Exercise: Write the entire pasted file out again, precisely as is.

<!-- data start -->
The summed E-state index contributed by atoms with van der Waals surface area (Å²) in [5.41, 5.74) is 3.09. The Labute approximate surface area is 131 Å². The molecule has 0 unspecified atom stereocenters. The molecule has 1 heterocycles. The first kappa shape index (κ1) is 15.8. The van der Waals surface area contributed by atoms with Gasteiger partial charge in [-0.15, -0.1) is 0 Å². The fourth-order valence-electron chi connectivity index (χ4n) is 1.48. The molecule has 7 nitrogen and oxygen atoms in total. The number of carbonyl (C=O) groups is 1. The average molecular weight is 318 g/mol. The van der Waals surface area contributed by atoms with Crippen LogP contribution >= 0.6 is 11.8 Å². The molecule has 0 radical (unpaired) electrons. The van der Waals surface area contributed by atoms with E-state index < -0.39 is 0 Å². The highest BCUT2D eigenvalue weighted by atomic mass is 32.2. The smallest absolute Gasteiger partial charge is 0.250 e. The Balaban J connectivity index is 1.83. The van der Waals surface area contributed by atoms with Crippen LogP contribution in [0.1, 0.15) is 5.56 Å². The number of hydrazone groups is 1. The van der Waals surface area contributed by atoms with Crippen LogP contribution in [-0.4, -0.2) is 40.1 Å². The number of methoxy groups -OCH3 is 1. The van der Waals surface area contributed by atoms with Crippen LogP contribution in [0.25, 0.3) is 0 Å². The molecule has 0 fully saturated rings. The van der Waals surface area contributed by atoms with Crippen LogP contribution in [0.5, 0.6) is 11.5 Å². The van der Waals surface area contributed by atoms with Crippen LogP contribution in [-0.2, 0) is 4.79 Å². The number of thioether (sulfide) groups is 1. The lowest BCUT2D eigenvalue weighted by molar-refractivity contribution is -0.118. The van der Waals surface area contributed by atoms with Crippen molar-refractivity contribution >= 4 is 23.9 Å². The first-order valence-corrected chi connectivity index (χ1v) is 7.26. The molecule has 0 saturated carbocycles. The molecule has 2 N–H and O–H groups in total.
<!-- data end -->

The summed E-state index contributed by atoms with van der Waals surface area (Å²) in [5.41, 5.74) is 3.09. The Labute approximate surface area is 131 Å². The molecule has 0 unspecified atom stereocenters. The molecule has 1 heterocycles. The first kappa shape index (κ1) is 15.8. The van der Waals surface area contributed by atoms with Gasteiger partial charge in [-0.15, -0.1) is 0 Å². The fourth-order valence-electron chi connectivity index (χ4n) is 1.48. The molecule has 7 nitrogen and oxygen atoms in total. The number of carbonyl (C=O) groups is 1. The average molecular weight is 318 g/mol. The van der Waals surface area contributed by atoms with Crippen LogP contribution >= 0.6 is 11.8 Å². The molecule has 0 radical (unpaired) electrons. The van der Waals surface area contributed by atoms with E-state index < -0.39 is 0 Å². The highest BCUT2D eigenvalue weighted by atomic mass is 32.2. The smallest absolute Gasteiger partial charge is 0.250 e. The Balaban J connectivity index is 1.83. The van der Waals surface area contributed by atoms with Crippen LogP contribution in [0.1, 0.15) is 5.56 Å². The number of hydrazone groups is 1. The van der Waals surface area contributed by atoms with Crippen LogP contribution in [-0.4, -0.2) is 40.1 Å². The number of methoxy groups -OCH3 is 1. The van der Waals surface area contributed by atoms with Crippen LogP contribution in [0.25, 0.3) is 0 Å². The molecule has 0 fully saturated rings. The van der Waals surface area contributed by atoms with Crippen LogP contribution in [0.5, 0.6) is 11.5 Å². The van der Waals surface area contributed by atoms with Crippen LogP contribution in [-0.2, 0) is 4.79 Å². The number of thioether (sulfide) groups is 1. The lowest BCUT2D eigenvalue weighted by molar-refractivity contribution is -0.118. The van der Waals surface area contributed by atoms with Crippen molar-refractivity contribution >= 4 is 23.9 Å². The first-order valence-corrected chi connectivity index (χ1v) is 7.26. The molecule has 0 saturated carbocycles. The molecule has 2 N–H and O–H groups in total.